Carver In Agriculture


American educator and an outstanding innovator in the agricultural sciences.

Carver was born of slave parents near Diamond, Missouri. He left the farm where
he was born when he was about ten years old and eventually settled in

Minneapolis, Kansas, where he worked his way through high school. Following his
graduation in 1894 from Iowa State College of Agriculture and Mechanic Arts (now

Iowa State University), Carver joined the college faculty and continued his
studies, specializing in bacteriological laboratory work in systematic botany.

In 1896 he became director of the Department of Agricultural Research at

Tuskegee Normal and Industrial Institute (now Tuskegee University), where he
began an exhaustive series of experiments with peanuts. Carver developed several
hundred industrial uses for peanuts, sweet potatoes, and soybeans and developed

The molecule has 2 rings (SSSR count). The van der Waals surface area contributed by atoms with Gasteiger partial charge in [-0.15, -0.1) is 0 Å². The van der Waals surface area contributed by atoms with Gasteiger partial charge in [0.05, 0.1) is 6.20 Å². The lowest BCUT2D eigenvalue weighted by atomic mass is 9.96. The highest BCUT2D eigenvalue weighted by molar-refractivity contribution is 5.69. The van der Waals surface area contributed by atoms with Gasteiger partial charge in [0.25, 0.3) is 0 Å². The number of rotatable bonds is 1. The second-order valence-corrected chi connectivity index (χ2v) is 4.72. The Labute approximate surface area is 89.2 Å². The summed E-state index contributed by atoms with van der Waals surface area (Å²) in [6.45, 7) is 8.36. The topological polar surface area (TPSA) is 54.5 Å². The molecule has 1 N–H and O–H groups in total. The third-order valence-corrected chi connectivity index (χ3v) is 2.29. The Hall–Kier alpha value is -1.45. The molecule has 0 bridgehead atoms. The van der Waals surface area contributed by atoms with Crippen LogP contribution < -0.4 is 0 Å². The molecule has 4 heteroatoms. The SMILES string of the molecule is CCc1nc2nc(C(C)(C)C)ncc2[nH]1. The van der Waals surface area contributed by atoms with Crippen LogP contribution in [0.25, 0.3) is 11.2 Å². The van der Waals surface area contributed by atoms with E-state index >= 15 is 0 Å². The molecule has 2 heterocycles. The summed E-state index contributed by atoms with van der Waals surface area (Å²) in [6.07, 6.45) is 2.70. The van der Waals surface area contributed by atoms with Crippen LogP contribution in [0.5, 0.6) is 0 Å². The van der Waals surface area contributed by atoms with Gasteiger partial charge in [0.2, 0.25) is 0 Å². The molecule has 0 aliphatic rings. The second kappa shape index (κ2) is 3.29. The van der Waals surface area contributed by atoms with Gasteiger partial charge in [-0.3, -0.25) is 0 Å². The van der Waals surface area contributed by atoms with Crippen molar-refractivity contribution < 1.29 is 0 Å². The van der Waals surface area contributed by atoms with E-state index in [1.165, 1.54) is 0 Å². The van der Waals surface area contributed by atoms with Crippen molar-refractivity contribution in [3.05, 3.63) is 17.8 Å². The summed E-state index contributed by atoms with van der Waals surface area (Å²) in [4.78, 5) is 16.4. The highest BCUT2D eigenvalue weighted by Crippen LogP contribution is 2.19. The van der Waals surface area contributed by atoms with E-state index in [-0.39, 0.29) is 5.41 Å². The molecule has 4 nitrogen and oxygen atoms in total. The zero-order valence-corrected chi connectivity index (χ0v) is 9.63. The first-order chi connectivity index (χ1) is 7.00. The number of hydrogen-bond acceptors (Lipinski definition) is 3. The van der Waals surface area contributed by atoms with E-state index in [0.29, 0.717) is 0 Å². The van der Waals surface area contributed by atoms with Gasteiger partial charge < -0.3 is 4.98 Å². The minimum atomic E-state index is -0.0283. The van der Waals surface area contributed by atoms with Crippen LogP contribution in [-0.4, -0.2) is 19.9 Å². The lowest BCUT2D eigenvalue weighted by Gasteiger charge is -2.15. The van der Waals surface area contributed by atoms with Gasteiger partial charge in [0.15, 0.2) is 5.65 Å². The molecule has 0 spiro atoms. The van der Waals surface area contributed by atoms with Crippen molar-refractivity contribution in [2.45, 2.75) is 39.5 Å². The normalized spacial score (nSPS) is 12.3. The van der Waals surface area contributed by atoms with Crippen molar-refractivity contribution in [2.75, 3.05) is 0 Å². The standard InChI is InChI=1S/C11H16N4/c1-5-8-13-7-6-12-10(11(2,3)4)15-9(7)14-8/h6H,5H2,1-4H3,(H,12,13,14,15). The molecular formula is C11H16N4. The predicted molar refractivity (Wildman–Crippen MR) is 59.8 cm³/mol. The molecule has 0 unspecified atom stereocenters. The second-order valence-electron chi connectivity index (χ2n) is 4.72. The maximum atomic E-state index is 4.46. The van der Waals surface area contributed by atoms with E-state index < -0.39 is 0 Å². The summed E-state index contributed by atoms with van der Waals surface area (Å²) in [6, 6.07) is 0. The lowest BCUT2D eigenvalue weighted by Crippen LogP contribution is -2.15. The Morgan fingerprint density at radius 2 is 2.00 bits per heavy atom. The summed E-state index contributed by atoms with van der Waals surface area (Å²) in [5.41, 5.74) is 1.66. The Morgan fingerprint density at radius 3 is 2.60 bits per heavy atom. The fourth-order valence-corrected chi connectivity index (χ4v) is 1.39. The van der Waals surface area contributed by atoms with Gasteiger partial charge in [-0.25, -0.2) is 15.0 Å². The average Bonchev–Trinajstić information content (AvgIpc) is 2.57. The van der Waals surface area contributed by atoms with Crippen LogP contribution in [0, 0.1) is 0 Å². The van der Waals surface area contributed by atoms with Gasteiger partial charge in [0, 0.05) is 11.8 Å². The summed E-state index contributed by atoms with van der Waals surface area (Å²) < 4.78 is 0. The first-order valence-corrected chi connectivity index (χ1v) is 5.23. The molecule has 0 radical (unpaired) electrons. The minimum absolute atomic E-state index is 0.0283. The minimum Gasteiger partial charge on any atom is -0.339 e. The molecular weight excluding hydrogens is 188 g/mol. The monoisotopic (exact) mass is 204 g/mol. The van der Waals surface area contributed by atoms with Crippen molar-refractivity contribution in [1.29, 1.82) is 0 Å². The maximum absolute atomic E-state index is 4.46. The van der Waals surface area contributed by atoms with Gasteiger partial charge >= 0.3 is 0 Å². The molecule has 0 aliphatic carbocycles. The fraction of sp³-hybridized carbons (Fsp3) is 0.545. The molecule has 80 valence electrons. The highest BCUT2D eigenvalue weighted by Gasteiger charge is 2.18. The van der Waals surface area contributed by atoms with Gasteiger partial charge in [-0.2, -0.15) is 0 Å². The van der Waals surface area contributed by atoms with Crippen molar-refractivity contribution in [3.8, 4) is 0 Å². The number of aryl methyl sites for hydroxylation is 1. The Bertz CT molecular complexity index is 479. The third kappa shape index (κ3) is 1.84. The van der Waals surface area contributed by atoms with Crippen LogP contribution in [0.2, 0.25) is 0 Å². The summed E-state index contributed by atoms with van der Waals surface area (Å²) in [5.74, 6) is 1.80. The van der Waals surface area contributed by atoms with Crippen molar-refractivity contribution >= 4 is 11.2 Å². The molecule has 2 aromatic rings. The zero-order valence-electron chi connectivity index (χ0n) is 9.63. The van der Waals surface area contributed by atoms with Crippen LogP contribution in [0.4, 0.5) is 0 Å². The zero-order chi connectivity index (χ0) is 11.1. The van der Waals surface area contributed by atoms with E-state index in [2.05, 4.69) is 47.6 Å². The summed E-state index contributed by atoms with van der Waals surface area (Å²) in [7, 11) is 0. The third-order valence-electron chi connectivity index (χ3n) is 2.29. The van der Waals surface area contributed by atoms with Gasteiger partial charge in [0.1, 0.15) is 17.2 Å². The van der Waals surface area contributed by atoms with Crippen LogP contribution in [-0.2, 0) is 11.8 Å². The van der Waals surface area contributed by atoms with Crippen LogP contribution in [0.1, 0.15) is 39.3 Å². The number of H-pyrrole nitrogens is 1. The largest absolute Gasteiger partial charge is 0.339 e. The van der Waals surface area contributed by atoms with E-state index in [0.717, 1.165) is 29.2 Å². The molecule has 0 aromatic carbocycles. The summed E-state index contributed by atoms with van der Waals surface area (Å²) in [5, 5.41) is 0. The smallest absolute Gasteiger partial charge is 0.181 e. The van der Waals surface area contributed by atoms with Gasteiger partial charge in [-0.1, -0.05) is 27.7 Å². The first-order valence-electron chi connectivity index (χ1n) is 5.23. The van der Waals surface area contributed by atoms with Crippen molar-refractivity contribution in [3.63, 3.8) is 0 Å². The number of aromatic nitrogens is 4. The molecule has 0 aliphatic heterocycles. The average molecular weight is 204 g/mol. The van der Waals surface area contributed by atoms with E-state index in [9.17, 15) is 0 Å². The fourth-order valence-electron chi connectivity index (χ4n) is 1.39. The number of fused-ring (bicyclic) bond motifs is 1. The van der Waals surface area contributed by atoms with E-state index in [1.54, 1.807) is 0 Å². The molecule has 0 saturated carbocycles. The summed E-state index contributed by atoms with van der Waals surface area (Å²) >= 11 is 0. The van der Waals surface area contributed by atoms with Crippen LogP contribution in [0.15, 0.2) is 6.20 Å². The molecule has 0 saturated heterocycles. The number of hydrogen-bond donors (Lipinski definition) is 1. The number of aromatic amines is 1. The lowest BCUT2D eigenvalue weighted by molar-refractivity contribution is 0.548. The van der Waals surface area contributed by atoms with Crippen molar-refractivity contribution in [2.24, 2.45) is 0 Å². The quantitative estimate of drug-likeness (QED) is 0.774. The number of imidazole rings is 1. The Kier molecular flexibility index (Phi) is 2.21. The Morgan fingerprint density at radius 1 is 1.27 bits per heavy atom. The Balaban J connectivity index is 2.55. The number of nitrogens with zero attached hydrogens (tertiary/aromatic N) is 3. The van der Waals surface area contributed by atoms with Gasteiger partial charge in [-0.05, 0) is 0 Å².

a new type of cotton known as Carver's hybrid. His discoveries induced southern
farmers to raise other crops in addition to cotton. He also taught methods of
soil improvement. In recognition of his accomplishments, Carver was awarded the

Spingarn Medal in 1923 by the National Association for the Advancement of

Colored People. In 1935 he was appointed collaborator in the Division of Plant

Mycology and Disease Survey of the Bureau of Plant Industry of the U.S.

Department of Agriculture. In 1940 he donated all his savings to the
establishment of the George Washington Carver Foundation at Tuskegee for
research in natural science. Carver died at Tuskegee, on January 5, 1943. His
birthplace was established as the George Washington Carver National Monument in

1943.